For a couple of years I lived in East London. I loved the small community of social housing tower blocks we lived in. It had its challenges as most communities do. Communal bins were regularly set alight for a while and we would wake up in the night with our bedroom full of smoke, for example, or our neighbors would threaten one another with knives. But we got involved in the residential committee and the local church and got to know everyone on the ground floor fairly quickly.
But the area had a reputation for trouble and the police were keen to show that they were doing their bit. Just before we arrived a sign was put up facing our bedroom window that said, ‘Warning: Anti-Social Behaviour is an Offence’. We didn’t like opening our curtains to that each morning so we changed it: ‘Warning: Love one another’. Much better!
But one day it all went wrong. A neighbor decided to antagonize a guest at our house and stole his camera. The next day we went over to try and settle things. We were confronted by bizarre claims being made against us as well as threats of blackmail. My wife and I were threatened and sworn at as we left the house over the coming days and weeks, and going home was difficult.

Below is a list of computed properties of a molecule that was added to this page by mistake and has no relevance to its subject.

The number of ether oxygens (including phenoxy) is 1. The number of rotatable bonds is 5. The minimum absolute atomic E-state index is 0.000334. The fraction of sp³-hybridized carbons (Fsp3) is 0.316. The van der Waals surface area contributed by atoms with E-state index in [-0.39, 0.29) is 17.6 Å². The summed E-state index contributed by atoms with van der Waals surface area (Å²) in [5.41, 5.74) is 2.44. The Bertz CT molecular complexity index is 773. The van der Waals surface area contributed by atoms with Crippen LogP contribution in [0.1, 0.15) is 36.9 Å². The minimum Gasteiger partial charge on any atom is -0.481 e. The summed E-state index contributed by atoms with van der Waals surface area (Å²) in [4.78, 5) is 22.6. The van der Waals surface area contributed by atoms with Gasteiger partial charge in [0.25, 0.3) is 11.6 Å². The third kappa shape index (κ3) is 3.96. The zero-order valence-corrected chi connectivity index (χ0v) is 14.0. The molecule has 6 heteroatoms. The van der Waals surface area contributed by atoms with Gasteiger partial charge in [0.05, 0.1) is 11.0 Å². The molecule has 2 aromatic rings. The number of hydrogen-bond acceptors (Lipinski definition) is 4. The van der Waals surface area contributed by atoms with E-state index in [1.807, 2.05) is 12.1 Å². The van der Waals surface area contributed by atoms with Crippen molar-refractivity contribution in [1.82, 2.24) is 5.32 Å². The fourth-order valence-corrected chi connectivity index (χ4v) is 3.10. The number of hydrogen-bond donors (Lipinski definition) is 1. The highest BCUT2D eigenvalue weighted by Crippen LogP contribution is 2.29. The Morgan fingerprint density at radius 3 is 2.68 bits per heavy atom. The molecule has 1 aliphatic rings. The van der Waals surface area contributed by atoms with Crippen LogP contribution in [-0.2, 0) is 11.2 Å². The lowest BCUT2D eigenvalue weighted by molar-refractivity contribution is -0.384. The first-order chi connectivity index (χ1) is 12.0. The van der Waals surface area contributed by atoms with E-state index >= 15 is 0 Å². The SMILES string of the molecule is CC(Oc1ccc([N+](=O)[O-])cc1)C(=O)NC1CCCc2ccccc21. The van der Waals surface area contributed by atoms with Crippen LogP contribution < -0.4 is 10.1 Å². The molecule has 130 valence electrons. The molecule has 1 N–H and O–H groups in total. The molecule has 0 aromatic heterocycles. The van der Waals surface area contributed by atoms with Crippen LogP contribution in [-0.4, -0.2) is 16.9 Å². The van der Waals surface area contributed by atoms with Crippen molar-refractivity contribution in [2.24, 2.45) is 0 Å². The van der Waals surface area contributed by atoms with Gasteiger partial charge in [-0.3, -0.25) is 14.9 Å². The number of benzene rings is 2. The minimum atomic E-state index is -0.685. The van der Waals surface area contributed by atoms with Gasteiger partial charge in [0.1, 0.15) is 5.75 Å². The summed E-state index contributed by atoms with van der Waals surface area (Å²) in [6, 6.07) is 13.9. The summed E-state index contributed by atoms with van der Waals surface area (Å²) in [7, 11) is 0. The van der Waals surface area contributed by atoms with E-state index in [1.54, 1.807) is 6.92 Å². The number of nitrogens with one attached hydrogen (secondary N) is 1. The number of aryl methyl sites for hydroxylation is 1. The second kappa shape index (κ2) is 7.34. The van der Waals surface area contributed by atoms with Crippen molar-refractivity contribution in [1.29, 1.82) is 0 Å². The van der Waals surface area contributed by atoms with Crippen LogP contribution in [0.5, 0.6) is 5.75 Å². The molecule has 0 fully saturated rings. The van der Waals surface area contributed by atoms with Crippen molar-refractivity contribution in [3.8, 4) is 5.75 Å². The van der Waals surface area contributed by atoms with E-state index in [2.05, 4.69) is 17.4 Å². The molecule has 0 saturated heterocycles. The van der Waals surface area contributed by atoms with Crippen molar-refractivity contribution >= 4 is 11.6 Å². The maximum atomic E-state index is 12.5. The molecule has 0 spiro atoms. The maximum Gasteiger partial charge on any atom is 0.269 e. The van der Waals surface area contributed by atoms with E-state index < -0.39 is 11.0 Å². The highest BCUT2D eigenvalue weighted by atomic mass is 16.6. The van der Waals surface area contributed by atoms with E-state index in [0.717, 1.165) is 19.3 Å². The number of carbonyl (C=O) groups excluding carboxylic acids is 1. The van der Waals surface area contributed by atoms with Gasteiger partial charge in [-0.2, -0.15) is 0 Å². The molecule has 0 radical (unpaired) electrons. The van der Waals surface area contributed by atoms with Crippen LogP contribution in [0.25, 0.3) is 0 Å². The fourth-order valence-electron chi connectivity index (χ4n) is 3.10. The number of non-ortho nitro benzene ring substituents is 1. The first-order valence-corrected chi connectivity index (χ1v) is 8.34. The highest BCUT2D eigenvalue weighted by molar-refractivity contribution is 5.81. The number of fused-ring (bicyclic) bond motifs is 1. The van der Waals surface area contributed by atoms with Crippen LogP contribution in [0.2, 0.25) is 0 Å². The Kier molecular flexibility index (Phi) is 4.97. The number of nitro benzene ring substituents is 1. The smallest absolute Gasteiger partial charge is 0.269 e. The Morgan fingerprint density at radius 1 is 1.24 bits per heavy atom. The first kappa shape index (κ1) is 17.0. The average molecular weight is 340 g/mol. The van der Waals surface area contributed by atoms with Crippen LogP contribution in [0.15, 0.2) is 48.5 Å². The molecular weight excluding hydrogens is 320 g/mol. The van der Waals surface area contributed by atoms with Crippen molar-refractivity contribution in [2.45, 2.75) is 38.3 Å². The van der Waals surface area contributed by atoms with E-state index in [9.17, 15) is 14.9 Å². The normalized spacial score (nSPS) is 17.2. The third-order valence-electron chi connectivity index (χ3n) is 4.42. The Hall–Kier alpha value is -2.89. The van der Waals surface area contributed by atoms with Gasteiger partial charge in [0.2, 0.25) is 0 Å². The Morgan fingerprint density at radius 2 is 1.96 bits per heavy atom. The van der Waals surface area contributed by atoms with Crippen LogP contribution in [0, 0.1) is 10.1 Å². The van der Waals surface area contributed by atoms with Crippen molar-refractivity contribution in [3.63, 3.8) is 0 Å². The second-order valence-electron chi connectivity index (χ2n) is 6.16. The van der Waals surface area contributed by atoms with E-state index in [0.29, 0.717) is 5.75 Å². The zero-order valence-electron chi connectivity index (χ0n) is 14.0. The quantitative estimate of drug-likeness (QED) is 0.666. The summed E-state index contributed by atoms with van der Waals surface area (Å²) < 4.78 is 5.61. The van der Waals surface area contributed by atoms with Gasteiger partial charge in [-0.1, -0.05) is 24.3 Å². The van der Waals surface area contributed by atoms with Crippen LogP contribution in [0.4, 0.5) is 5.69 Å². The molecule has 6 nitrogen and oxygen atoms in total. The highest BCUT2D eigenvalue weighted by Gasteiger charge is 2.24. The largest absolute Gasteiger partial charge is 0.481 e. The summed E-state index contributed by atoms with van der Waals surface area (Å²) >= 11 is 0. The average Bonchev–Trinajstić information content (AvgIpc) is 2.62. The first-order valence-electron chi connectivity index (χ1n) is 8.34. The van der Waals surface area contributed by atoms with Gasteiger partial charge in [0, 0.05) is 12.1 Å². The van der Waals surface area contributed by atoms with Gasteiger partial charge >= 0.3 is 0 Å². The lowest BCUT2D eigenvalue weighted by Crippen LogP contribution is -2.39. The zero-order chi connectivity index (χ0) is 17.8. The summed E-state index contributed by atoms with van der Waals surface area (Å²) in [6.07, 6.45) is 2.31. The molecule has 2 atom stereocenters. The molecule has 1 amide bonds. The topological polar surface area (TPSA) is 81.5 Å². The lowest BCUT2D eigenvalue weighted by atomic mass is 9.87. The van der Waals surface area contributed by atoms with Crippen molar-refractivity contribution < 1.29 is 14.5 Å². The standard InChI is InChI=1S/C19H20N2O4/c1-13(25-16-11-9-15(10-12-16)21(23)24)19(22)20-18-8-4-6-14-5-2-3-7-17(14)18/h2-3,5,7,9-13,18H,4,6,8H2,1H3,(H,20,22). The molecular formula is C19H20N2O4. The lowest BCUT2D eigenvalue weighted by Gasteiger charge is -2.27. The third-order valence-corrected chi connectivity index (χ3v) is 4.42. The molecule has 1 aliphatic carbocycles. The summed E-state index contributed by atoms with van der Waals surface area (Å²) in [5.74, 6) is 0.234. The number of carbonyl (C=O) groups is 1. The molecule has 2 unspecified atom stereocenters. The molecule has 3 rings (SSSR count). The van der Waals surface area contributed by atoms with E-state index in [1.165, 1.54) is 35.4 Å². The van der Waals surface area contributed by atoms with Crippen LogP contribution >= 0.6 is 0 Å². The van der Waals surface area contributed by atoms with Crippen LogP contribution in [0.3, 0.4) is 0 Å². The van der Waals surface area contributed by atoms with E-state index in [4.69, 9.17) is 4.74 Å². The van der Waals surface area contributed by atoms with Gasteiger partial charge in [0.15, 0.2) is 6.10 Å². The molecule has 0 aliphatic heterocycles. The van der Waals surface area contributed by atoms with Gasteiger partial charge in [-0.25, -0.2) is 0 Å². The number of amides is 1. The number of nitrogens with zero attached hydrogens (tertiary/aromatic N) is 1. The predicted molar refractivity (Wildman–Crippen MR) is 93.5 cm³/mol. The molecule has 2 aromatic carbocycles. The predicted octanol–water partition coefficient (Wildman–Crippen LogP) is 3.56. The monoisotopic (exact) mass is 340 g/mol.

I resisted calling the police at first but, under pressure from others, finally did so. They came over, listened, had a chuckle, and were generally useless. We asked for mediation but they said we could press charges or not. We chose instead to find every opportunity to show compassion. Eventually they started acting like nothing had happened. Then one evening, when both the adults had either drunk heavily, taken a lot of coke, or both, one, standing outside her home, frightened to go back in, broke down and confessed everything. In the weeks and months around this event we relied on the love and support of neighbors and our residents’ group who helped us through with good humor and advice.
Reflecting back on this incident, I wondered what had caused me to phone the police. I knew they had nothing to offer the situation. I wondered if there was a deeply held conviction, going back to my childhood, that the police are there to protect me from baddies. But primarily there was an acute feeling of helplessness. The community I lived in had no means of dealing with tensions between neighbors without reference to state authorities. We had forgotten how to constructively hold one another to account and so, childlike, we ran to an external enforceable authority in times of internal conflict.